Jonathan Kline at Ralph Pucci

Jonathan Kline at Ralph Pucci


Jonathan Kline's black ash splint woven vessel and wall grid in Ralph Pucci's New York showroom with a table by Chris Lehrecke and a chair manufactured by Ecart International.

It's only appropriate that the New York gallery owner Ralph Pucci has combined forces with Jonathan Kline, a basket weaver and sculptor. Pucci's gallery and showroom is noted for its one-of-a-kind pieces, limited editions and works produced by the gallery itself. From mannequins, to furniture and lighting, to sculpture and fine art, Pucci is dedicated to venerating the hand of the artist. Since 2004, he has taken that tack with Kline, exhibiting his standing woven sculptures and "flat" woven wall grids.

In line with Pucci's reverence for the individuality of handmade pieces, the form and material of Kline's woven sculptures are reflections of the character and growth of the black ash trees he uses for these pieces. Each year, Kline strips the wood from logs that have been peeled of their bark and pounded to loosen their layers and transforms it into pliable strips. He then weaves them into immaculately crafted undulating forms that threaten to teeter but never fall. Despite the tree's transformation, its past is recorded in the irregularities of the wood-a visible history that Kline sees as the enmeshing of the natural world with the man-made.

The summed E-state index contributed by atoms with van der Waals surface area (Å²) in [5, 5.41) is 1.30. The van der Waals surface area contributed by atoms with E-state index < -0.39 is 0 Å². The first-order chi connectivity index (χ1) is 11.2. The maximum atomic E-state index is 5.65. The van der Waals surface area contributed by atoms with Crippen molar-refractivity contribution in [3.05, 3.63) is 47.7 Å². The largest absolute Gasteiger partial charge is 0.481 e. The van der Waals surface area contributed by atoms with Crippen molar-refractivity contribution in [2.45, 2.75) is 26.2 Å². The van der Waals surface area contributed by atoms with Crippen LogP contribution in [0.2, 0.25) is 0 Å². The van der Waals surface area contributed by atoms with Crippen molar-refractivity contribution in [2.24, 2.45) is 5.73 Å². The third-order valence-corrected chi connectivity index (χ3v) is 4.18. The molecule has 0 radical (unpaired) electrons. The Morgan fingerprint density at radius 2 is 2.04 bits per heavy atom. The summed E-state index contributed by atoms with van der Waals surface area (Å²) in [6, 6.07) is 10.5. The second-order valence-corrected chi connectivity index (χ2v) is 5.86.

Living and working just outside of Ithaca, New York, Kline has focused primarily on creating functional baskets in traditional styles for almost 25 years before gradually beginning to concentrate on more sculptural woven vessels in 2004. While he always had an interest in sculpture and architecture, it wasn't until he'd gained a deep understanding of the intricacies of weaving with black ash wood that creating forms other than baskets came to fruition.

Working with Pucci has been eye-opening, allowing Kline to pursue larger-scale objects. The 10,000-square-foot space with 12-foot-tall ceilings encourages sizable pieces and Kline has jumped at this opportunity, creating abstract standing sculptures anywhere from five to seven feet tall that reflect both human and tree forms. It is this interdependence with space that has always been important to Kline's work. "If I have a connection with the commission, it is more satisfying to create. It is more inspiring because I have a sense of where it is going." While Kline's works may be heading to Pucci's eclectic gallery, where they'll go next is anyone's guess.